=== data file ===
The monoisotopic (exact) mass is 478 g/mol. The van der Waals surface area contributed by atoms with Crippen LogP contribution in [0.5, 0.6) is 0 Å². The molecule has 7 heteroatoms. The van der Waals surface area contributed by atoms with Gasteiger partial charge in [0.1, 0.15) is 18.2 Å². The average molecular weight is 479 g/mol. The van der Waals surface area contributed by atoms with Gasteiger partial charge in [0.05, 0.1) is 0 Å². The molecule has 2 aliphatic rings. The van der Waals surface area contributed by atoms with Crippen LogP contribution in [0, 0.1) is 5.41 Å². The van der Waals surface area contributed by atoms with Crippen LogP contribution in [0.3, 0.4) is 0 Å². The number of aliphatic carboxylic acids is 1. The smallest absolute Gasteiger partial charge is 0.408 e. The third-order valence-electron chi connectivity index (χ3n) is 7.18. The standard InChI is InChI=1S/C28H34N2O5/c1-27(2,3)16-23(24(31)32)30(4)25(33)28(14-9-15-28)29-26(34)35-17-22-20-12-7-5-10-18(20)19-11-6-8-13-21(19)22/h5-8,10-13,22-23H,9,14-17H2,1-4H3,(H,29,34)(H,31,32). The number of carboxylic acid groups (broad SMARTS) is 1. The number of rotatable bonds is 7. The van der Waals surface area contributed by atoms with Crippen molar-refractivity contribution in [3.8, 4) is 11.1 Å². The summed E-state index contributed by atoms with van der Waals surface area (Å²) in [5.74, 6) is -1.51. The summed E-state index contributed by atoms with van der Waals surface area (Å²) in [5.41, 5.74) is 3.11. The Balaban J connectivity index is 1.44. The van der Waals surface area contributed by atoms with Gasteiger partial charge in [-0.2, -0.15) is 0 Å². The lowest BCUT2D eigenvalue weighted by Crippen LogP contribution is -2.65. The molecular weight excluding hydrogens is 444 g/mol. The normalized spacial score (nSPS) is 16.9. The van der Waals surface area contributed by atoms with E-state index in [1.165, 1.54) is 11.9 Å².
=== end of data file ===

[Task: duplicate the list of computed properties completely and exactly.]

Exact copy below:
The monoisotopic (exact) mass is 478 g/mol. The van der Waals surface area contributed by atoms with Crippen LogP contribution in [0.5, 0.6) is 0 Å². The molecule has 7 heteroatoms. The van der Waals surface area contributed by atoms with Gasteiger partial charge in [0.1, 0.15) is 18.2 Å². The average molecular weight is 479 g/mol. The van der Waals surface area contributed by atoms with Gasteiger partial charge in [0.05, 0.1) is 0 Å². The molecule has 2 aliphatic rings. The van der Waals surface area contributed by atoms with Crippen LogP contribution in [0, 0.1) is 5.41 Å². The van der Waals surface area contributed by atoms with Crippen LogP contribution in [0.3, 0.4) is 0 Å². The number of aliphatic carboxylic acids is 1. The smallest absolute Gasteiger partial charge is 0.408 e. The third-order valence-electron chi connectivity index (χ3n) is 7.18. The standard InChI is InChI=1S/C28H34N2O5/c1-27(2,3)16-23(24(31)32)30(4)25(33)28(14-9-15-28)29-26(34)35-17-22-20-12-7-5-10-18(20)19-11-6-8-13-21(19)22/h5-8,10-13,22-23H,9,14-17H2,1-4H3,(H,29,34)(H,31,32). The number of carboxylic acid groups (broad SMARTS) is 1. The number of rotatable bonds is 7. The van der Waals surface area contributed by atoms with Crippen molar-refractivity contribution in [3.8, 4) is 11.1 Å². The summed E-state index contributed by atoms with van der Waals surface area (Å²) in [5.74, 6) is -1.51. The summed E-state index contributed by atoms with van der Waals surface area (Å²) in [5.41, 5.74) is 3.11. The Balaban J connectivity index is 1.44. The van der Waals surface area contributed by atoms with Gasteiger partial charge in [-0.2, -0.15) is 0 Å². The lowest BCUT2D eigenvalue weighted by Crippen LogP contribution is -2.65. The molecular weight excluding hydrogens is 444 g/mol. The normalized spacial score (nSPS) is 16.9. The van der Waals surface area contributed by atoms with E-state index in [1.165, 1.54) is 11.9 Å².